Lewis> I am fully on board with opening up the world to a more diverse pool of talent, it’s the way it should be. I would love to mentor and have apprentices on set,  there is no better way to learn. I am still learning!


LBB> How do you feel the pandemic is going to influence the way you work into the longer term? Have you picked up new habits that you feel will stick around for a long time? 

Lewis> Zoom, like everyone else I guess :D


LBB> Your work is now presented in so many different formats - to what extent do you keep each in mind while you're working? 

Lewis> I love the 2:39:1 wide ratio as I’ve always been a fan of the letterbox style. Whatever the brief or requirement is for the project, I will adapt the filming and editing techniques accordingly. This includes appropriate use of the right lenses and adapting shots in production to suit the ratio in the brief. 


LBB> What’s your relationship with new technology and, if at all, how do you incorporate future-facing tech into your work?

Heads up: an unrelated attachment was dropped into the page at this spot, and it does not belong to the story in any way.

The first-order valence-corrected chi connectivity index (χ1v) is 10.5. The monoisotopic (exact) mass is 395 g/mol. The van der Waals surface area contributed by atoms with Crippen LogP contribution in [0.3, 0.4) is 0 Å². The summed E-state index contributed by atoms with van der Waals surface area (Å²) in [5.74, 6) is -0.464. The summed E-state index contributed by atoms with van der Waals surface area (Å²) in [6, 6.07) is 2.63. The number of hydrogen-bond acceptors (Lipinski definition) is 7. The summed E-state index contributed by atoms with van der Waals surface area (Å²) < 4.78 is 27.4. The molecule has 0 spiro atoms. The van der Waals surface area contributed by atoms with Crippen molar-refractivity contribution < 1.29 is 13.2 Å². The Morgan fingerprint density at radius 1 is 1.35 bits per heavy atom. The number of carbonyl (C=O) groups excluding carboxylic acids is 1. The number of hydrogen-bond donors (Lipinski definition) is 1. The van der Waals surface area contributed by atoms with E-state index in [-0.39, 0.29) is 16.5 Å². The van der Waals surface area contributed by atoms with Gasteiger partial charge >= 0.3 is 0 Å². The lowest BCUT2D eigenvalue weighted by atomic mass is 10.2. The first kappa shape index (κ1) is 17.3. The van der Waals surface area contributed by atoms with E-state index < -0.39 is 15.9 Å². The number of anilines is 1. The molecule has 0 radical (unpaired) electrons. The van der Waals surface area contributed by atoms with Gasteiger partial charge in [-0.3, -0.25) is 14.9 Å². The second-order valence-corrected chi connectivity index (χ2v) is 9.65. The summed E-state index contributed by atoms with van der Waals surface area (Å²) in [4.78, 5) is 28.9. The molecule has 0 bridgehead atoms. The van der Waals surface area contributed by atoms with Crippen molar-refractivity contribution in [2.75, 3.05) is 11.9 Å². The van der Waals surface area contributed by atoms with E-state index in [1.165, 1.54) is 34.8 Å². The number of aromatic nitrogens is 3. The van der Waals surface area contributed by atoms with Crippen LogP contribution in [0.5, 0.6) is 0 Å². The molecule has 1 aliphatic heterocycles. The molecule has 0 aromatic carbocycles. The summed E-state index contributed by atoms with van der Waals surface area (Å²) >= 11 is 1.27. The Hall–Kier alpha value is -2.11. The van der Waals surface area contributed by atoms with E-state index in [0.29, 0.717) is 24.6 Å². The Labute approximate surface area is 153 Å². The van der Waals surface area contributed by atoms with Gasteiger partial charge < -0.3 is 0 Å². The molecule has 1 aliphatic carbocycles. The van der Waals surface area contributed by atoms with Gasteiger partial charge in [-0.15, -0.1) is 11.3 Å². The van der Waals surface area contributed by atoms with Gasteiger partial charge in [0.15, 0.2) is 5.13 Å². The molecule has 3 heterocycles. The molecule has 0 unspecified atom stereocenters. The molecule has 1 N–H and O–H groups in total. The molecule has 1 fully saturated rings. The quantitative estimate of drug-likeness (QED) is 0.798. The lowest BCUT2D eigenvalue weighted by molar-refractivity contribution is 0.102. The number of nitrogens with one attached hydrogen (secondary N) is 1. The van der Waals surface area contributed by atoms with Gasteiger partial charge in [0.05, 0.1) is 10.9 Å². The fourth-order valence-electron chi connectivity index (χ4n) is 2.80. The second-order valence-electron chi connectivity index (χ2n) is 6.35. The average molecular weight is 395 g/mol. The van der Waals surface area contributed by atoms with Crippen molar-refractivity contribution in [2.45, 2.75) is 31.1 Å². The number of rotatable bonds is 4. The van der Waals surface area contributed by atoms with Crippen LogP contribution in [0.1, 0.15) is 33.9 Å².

Lewis> I already work with a computer graphics genius morn1415 who composed DeepDream AI driven visuals for my latest music video project. DeepDream was one of the first results of Google AI where they created a convolutional neural network that they trained to recognize things on Images.

This AI tech is ready and exploding with potential, but I think it’s going to take a while to become mainstream. It is still finding its feet and people still feel intimidated by the possibilities. I’m fascinated by movie concepts like Ready Player One and strongly believe this could be our reality one day. I’m ready to embrace it, whether it takes over the world or if it’s simply viewing a set design in AR.

LBB> Which pieces of work do you feel really show off what you do best – and why?

Lewis> My work on Fast & Furious 9 in the aerial camera department XM2 Pursuit.

Drink Music Video – Coming soon. I’m super proud of the final result because I created every single element of the video from the script, treatment, room set design, sourcing the E-type Jaguar, directing, shooting, editing and visual effects.

My spot for Nike x Jo Gomez. I love to show this off because Nike is such a cool brand and I love how it comes together in the edit with the sound design I added.

My music video for X Factor contestant Ebru Ellis – Blocks Music Video. I was happy with this video because conceptually it pitches the artist and the subject matter of ambition and drive well. I wrote the whole storyline.

My music video for Sony Music Vibbar – Sweden. I love the quality of the footage from the RED Helium 8K and how it came together in the edit with sound design I added.

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NERD Productions, Wed, 28 Jul 2021 08:44:26 GMT